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The U.S. Food & Drug Administration is pushing the food and drug manufacturers it regulates to make greater use of electronic document filing. As part of this effort, the FDA's own Center for Drug Evaluation and Research this month implemented search-and-retrieval software to help it better manage the electronic submission of reports about negative reactions to pharmaceuticals.
Medical professionals submit on average 300,000 adverse-event reports annually to the FDA, says Randy Levin, the center's associate director for information management. These reports contain information about patients who've had adverse reactions to commercially available drugs. The FDA collects the data from these reports in its Adverse Event Reporting System, which uses an Oracle7 database to manage about 2.5 million documents.
The FDA's drug-evaluation center implemented RetrievalWare search software from Convera Corp. The center joins the rest of the FDA in using the search software, which helps more than 1,800 scientists access the database. The FDA also uses the RetrievalWare search-and-retrieval engine in areas such as food safety and veterinary medicine.
The system lets drug-safety evaluators and epidemiologists sort through data stored in file servers, groupware systems, relational databases, document-management systems, and Web servers. The FDA can then disseminate this data to doctors and pharmacists via E-mail or post the information to the FDA site.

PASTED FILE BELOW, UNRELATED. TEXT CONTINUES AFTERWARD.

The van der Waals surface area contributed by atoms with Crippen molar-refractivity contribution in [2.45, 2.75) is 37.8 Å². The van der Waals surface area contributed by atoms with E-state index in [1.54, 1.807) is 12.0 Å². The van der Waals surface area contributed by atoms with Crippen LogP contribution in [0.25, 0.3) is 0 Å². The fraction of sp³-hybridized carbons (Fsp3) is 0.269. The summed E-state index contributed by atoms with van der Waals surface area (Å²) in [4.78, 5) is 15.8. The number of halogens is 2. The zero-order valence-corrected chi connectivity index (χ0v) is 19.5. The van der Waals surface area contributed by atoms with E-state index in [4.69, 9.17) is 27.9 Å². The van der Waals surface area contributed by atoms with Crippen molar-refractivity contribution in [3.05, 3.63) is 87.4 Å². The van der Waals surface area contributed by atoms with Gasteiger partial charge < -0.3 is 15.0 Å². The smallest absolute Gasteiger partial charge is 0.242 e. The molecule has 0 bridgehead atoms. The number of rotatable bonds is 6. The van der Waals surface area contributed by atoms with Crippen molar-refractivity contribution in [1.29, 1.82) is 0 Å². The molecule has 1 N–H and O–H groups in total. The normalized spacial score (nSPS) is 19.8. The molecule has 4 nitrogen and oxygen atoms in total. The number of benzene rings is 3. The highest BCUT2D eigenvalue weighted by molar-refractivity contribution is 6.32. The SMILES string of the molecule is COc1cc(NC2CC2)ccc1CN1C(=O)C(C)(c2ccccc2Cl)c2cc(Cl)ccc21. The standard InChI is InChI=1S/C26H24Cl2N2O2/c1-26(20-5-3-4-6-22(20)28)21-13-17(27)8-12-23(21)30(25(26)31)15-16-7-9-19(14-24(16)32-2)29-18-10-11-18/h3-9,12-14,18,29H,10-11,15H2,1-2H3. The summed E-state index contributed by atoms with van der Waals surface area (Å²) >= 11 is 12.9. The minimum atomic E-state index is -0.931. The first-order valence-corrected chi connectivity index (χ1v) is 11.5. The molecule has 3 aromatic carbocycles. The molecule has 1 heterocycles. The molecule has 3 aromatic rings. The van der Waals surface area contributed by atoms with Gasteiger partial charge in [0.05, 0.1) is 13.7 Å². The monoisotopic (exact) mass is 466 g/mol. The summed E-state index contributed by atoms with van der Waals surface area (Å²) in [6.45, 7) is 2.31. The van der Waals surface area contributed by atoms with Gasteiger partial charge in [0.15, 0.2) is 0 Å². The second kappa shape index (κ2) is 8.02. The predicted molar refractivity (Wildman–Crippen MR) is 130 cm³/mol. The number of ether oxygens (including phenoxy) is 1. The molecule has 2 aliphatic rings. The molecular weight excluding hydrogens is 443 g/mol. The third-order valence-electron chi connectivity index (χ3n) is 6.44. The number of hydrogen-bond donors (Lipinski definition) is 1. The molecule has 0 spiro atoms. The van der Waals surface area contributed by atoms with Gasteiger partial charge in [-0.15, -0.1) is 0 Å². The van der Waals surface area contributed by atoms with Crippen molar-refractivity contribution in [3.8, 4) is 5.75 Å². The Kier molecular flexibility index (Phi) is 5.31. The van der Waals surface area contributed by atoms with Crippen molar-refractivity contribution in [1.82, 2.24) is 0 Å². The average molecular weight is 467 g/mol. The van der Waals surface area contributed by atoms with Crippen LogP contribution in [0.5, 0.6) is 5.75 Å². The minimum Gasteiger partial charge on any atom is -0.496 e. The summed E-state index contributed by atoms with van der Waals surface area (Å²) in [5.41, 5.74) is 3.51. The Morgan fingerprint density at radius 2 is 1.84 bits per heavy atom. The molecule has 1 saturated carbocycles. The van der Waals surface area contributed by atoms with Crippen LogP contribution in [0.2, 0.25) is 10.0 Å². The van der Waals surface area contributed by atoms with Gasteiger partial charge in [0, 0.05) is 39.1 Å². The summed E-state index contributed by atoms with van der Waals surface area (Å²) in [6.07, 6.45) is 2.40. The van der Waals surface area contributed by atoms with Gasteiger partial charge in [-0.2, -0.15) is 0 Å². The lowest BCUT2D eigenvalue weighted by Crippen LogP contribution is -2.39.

The drug-evaluation center's scientists will use RetrievalWare to search not only adverse event reports, but also archives of documents related to the approval, labeling, and marketing of new drugs, says Roger Goetsch, a manager with the FDA's Office of Drug Safety.
FDA regulation 21 (Code of Federal Regulations Part 11) lays the foundation for pharmaceutical and food companies to be able to accept, secure, and store digital signatures and electronic records (see "Lilly Cures Inefficiency With IT," Feb. 18, p. 42). Although the FDA hasn't yet made electronic submissions mandatory, it's "an important initiative that lets the government handle the complex health and safety challenges of the 21st century," ARC Advisory Group analyst John Blanchard says.
Drug research is expected to accelerate as companies increasingly rely on technology to automate drug discovery and testing. So, too, will the federal government turn to technology to help it more efficiently regulate and monitor the growing pharmaceuticals and biotech industries.